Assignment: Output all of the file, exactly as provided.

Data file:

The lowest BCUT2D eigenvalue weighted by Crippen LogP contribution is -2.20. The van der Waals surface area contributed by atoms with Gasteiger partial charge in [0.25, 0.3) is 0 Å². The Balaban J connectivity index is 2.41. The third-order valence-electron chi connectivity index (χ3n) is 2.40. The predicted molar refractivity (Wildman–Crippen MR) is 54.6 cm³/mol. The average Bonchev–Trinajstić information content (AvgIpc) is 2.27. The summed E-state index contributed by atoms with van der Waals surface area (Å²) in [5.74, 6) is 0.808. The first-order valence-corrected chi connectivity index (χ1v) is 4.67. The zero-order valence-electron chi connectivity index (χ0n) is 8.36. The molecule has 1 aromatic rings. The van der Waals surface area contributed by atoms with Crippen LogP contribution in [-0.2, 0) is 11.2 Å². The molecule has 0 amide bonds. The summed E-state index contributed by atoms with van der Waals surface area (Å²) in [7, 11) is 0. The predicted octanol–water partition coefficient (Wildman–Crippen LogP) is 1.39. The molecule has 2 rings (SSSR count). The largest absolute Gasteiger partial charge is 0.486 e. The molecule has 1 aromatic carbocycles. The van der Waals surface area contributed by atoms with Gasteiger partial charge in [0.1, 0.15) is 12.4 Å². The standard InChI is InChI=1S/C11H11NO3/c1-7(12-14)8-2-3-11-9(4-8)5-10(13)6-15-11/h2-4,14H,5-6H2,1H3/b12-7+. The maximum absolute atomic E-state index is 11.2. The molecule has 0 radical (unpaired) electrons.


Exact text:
The lowest BCUT2D eigenvalue weighted by Crippen LogP contribution is -2.20. The van der Waals surface area contributed by atoms with Gasteiger partial charge in [0.25, 0.3) is 0 Å². The Balaban J connectivity index is 2.41. The third-order valence-electron chi connectivity index (χ3n) is 2.40. The predicted molar refractivity (Wildman–Crippen MR) is 54.6 cm³/mol. The average Bonchev–Trinajstić information content (AvgIpc) is 2.27. The summed E-state index contributed by atoms with van der Waals surface area (Å²) in [5.74, 6) is 0.808. The first-order valence-corrected chi connectivity index (χ1v) is 4.67. The zero-order valence-electron chi connectivity index (χ0n) is 8.36. The molecule has 1 aromatic rings. The van der Waals surface area contributed by atoms with Crippen LogP contribution in [-0.2, 0) is 11.2 Å². The molecule has 0 amide bonds. The summed E-state index contributed by atoms with van der Waals surface area (Å²) in [7, 11) is 0. The predicted octanol–water partition coefficient (Wildman–Crippen LogP) is 1.39. The molecule has 2 rings (SSSR count). The largest absolute Gasteiger partial charge is 0.486 e. The molecule has 1 aromatic carbocycles. The van der Waals surface area contributed by atoms with Gasteiger partial charge in [0.1, 0.15) is 12.4 Å². The standard InChI is InChI=1S/C11H11NO3/c1-7(12-14)8-2-3-11-9(4-8)5-10(13)6-15-11/h2-4,14H,5-6H2,1H3/b12-7+. The maximum absolute atomic E-state index is 11.2. The molecule has 0 radical (unpaired) electrons.